from the memoirs of Helen, widow of the poet Edward Thomas
They fled, by train, to a poacher Edward named ‘Dad’. His own father made the Civil Service, rather than risky Dad’s wood-cottage. Green lit thatch like oaks, the emerald sheen of pheasants’ necks Dad wrung, unseen. Helen woke to a stitched quilt, lace, wet primrose by her breakfast place, Dad’s wife with bonny, gap-toothed face. The old voice told her, ‘Life turns hard. You must stew turnips, eke out lard.’ Then Edward called her from the yard. They swam unclothed, no thought of wrong, sang in broad lamplight, song on song. They would live so their whole lives long. But when both longed, in flight, to stay, Granny, with Dad, had moved away near Swindon’s red-bricked railway.
Note: Edward and Helen Thomas were still unmarried when they stayed with ‘Dad’ and ‘Granny’ Uzzell.
Bishop Norton, 1932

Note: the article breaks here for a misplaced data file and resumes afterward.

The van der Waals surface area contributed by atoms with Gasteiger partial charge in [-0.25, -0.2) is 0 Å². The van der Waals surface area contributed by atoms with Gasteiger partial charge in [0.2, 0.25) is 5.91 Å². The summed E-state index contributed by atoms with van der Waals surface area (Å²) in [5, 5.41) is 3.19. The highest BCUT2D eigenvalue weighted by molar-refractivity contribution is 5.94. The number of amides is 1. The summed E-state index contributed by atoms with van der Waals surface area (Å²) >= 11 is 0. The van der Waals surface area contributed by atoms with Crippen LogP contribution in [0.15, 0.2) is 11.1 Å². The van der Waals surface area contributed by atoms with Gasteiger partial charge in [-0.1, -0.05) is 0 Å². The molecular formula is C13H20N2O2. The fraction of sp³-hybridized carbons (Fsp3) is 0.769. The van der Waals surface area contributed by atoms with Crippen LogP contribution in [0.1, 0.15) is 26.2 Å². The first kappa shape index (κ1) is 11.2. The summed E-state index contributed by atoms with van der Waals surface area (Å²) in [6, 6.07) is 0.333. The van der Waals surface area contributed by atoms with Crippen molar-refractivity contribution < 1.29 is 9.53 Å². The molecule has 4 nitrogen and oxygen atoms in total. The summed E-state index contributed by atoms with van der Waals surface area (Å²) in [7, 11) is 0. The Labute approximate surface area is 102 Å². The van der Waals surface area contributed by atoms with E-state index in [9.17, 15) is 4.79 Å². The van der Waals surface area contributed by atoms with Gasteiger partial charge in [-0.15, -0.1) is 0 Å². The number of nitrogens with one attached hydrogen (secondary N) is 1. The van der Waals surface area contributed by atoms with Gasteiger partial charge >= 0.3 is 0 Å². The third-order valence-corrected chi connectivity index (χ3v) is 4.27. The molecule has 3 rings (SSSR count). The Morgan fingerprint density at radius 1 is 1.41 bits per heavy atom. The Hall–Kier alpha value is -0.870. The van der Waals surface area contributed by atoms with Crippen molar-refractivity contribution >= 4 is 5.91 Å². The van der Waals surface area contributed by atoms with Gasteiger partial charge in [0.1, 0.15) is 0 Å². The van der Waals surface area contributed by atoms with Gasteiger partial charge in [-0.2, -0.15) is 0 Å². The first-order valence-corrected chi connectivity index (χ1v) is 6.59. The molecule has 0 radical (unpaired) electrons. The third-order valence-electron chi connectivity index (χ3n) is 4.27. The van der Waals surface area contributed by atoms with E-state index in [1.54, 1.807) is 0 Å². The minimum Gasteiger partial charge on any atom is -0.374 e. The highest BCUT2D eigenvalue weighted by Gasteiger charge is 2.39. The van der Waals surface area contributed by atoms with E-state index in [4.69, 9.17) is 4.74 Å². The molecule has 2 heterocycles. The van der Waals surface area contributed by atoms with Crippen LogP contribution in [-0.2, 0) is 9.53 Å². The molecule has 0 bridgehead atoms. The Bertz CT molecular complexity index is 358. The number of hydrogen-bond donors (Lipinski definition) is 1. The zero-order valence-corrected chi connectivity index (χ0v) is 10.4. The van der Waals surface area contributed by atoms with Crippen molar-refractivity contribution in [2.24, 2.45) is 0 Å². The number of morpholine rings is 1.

He made my mother, short at four, her own three-legged stool. His childless wife stoked their small fire, all sat as though at school. He read the paper to them both corn prices, fires in town, said often, sucking his lost teeth, ‘Long word!’ then carried on. Who taught my dark-eyed mother words before teachers’ tirade? Her quick but waspish mother, hired at fourteen, bored housemaid? She read. The pair loved afternoons, dazed by such cleverness. She loved their chocolate, curved like moons, held to their fire’s hiss. I cannot guess what fears then preyed. War, London, work, desire? I know that, old, she lived afraid. She rarely left her fire. A teacher once, she would not learn, gave days to jams and curds. I read the news, but silently. I still mistrust long words.